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West Nile Season is Back!

Two sick horses seen at our clinic have been confirmed positive for West Nile Virus. This is an early start for the season and more cases have already been confirmed than in any other recent year. The virus is transmitted by mosquitoes from birds to horses and affect the nervous system of the animal. There is no specific treatment for the disease. Approximately one third of the horses developing clinical signs may die or have to be euthanized due to complications. Numerous surviving horses are left with residual effects, such as gait or behavioral abnormalities. It is not too late to vaccinate your horses!


For appropriate response to vaccine and therefore, optimum protection, horses must be vaccinated as follows:

Unvaccinated horses, or horses of unknown vaccination status, must receive a 2 dose series 4 to 6 weeks apart. This is essential for the horse's immune system to build a long lasting memory cell response. From then, the annual booster will act as a reminder to the immune system to keep the defenses up.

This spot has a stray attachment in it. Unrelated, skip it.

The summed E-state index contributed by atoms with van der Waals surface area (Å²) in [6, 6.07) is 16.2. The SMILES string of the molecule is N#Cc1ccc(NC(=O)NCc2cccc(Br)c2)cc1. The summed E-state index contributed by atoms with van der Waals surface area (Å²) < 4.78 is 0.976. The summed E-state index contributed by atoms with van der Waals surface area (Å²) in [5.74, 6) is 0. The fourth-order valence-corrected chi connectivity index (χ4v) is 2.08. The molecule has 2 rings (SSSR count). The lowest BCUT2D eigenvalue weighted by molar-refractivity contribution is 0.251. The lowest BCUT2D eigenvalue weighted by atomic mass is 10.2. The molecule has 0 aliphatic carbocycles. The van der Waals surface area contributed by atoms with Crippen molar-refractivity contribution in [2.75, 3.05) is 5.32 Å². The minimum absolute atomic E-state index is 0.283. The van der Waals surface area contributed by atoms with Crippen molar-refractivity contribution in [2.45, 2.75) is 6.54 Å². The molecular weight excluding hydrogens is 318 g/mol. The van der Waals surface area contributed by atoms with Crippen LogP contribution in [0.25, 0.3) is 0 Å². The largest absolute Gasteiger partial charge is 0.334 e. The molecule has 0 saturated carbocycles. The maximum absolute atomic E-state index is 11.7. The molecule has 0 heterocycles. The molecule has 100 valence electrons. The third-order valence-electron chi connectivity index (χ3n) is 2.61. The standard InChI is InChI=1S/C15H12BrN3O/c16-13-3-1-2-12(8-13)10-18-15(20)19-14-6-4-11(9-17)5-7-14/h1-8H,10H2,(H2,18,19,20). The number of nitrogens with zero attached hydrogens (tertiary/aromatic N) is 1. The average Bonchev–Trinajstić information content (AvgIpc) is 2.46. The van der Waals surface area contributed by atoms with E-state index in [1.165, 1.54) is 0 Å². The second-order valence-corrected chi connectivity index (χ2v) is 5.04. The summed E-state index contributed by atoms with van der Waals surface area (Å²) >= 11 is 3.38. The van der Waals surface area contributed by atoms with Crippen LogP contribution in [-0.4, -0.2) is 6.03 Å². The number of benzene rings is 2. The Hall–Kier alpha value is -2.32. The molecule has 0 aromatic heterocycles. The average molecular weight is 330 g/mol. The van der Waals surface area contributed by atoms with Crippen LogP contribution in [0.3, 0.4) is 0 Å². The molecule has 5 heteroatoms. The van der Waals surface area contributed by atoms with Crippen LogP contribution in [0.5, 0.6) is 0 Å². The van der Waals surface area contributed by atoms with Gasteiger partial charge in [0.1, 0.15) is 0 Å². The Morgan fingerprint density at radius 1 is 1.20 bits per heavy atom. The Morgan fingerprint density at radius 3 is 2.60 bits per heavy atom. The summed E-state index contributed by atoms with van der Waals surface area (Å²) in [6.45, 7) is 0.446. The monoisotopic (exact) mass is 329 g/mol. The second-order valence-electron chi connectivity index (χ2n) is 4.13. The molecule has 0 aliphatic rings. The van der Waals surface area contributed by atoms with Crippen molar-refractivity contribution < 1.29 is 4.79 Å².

If the initial 2 dose series was not appropriately administered, long lasting immunity will not have been built. From this point, annual revaccination will not be enough to maintain proper protection.

When the vaccination history of a horse is questionable, it will do no harm to perform a two dose series 4-6 weeks apart. This will ensure proper immune protection for the disease. Annual boosters will then be adequate to maintain proper protection.

The above is true for most horse diseases we vaccinate for. Manufacturer instructions should be read for all vaccines and followed; unless advised otherwise by your veterinarian.

The optimal time of the year to vaccinate for West Nile in Western Canada is from the end of May and the month of June.

In a properly vaccinated horse, a late summer booster will provide extra protection but may not be necessary. In the face of this year's increased incidence of disease, the decision to booster a properly vaccinated horse depends on the risk tolerance of the owner as well as the health history of the horse.

Always consult your veterinarian for recommendations or if you have any questions or concerns.

It is not too late to vaccinate unvaccinated horses!

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